We spent the first part of our first day walking around downtown Seattle. As we walked from our apartment to the centre of town, I didn't feel massively excited by what I saw. It was a strange place - a beautiful waterfront blotted out by a double decker freeway. Some really fab looking restaurants followed by run down buildings with strange looking people lurking around outside. I'd read on the in flight magazine on the way over that Seattle was a city of misfits and our first impressions certainly bore this description out.
The Seattle uniform is a cross between grunge, punk and hobo in the young people. For the middle and older generations the look comprised flat shoes (moccasins or trainers) with straight-legged jeans or straighter legged trousers, with tucked in shirt and a parka. Usually made of fleece, with a waterproof outer. Seattle-ites don't carry umbrellas, despite the near constant rain. It's not cool apparently. If I had to sum up the general Seattle population with a very broad brush stroke, I'd say it's Geeky. But then again, it's the home of Microsoft, so go figure.
We found a coffee shop and instantly discovered three marvellous things. 1. Coffee that tasted amazing. I mean seriously amazing. I am not one of those people who likes coffee that's strip-the-plaque-off-your-teeth strong. I am happy with a cup of instant. Honest. But this coffee was just right.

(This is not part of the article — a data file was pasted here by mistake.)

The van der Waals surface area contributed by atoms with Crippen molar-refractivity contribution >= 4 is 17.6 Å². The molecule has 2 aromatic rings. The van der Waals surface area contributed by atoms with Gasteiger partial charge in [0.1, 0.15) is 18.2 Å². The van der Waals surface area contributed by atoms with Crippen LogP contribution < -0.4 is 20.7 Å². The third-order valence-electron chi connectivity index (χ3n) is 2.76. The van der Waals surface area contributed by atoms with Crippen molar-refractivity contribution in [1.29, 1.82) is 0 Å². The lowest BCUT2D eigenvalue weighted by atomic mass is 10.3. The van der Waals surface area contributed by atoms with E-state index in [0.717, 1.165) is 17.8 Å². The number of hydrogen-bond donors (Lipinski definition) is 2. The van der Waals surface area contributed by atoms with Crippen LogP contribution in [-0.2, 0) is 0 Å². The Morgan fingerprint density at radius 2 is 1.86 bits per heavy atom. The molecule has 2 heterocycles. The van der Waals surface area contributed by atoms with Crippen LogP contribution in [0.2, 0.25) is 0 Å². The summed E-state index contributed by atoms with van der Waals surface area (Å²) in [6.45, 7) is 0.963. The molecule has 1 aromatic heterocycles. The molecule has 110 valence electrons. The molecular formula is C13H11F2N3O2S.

2. As I sat down on the squishy sofa enjoying this wonderful beverage and starting to feel less like a jet-lagged zombie, I fired up my ipad. And yip, instant connection to the free wifi. No 'please pay £5 to enjoy this wifi'. Just turn on and start surfing. 3. Finally, having drunk our coffee and surfed maps of Seattle online, we headed out. But we obeyed the sign that said: 'Please bus your own table.' Now that's not a saying you hear much in the UK. We discovered that there were multiple bins so that everything could be recycled. Well there you go, Seattle is a green city - apparently the second greenest in the USA. That went into the pros column.
We ambled further downtown and started remembering what it was like to live in a city, where you can stroll under high rise buildings, nip into cavernous bookstores and grab a cab whenever you like. And all the shop staff were like the TV presenters, perky and friendly, only less irritating.
Our spirits were definitely on the up. This place was pretty cool.
We got into our hire car and fired up the Hertz NeverLost, the delightful satnav system which we quickly renamed Hertz Never F*ingOn or alternately, Hertz Never Shuts Up. It was temperamental.
We headed over to a posh suburb - Madison Park - we'd been advised to take a look at. The houses were old (as in turn of the century as opposed to the 300 year old cottage we currently live in) and much smaller than the ones I'd seen on the internet, but they had character. And best of all, they all had basketball hoops facing outwards onto the street. I could just picture neighbourhood kids shooting hoops on a quiet cul de sac. It was lovely.
Making our way from there, we stumbled - literally - into one of the top private schools we'd been advised to see. We hadn't managed to get an appointment, but popped in all the same. We were met with more perky friendliness and handed a stack of information including the fees schedule. Weep.
So we left and found the 'village centre' of Madison Park. It was nice. But didn't exactly rock our world. There wasn't much there and it felt slightly lacking in some way that we couldn't quite put our finger on. Nevertheless, we pulled into a Starbucks for another coffee and more free wifi, before deciding to head out across the 520 bridge spanning Lake Washington and into Bellevue, our potential new home.
We were finally going to see the places I'd been studying on Redfin for months, for real. Google streetview and reality were about to collide. This was the big reveal....